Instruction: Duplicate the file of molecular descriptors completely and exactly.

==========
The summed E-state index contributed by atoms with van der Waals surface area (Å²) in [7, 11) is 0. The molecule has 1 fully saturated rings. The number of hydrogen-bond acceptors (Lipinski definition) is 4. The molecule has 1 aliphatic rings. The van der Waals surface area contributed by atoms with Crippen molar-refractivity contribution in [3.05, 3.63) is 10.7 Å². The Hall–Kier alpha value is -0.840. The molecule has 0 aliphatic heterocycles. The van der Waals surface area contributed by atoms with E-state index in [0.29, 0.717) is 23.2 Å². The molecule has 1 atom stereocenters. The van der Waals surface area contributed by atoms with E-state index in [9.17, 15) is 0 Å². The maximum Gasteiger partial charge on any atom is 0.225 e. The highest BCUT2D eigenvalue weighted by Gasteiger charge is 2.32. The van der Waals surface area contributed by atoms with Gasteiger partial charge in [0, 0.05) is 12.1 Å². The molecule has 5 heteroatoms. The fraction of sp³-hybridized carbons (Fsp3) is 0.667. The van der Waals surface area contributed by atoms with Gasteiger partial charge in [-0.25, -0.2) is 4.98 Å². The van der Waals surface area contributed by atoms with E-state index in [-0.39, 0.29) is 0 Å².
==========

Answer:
The summed E-state index contributed by atoms with van der Waals surface area (Å²) in [7, 11) is 0. The molecule has 1 fully saturated rings. The number of hydrogen-bond acceptors (Lipinski definition) is 4. The molecule has 1 aliphatic rings. The van der Waals surface area contributed by atoms with Crippen molar-refractivity contribution in [3.05, 3.63) is 10.7 Å². The Hall–Kier alpha value is -0.840. The molecule has 0 aliphatic heterocycles. The van der Waals surface area contributed by atoms with E-state index in [0.29, 0.717) is 23.2 Å². The molecule has 1 atom stereocenters. The van der Waals surface area contributed by atoms with E-state index in [9.17, 15) is 0 Å². The maximum Gasteiger partial charge on any atom is 0.225 e. The highest BCUT2D eigenvalue weighted by Gasteiger charge is 2.32. The van der Waals surface area contributed by atoms with Gasteiger partial charge in [0, 0.05) is 12.1 Å². The molecule has 5 heteroatoms. The fraction of sp³-hybridized carbons (Fsp3) is 0.667. The van der Waals surface area contributed by atoms with Gasteiger partial charge in [-0.25, -0.2) is 4.98 Å². The van der Waals surface area contributed by atoms with E-state index in [-0.39, 0.29) is 0 Å².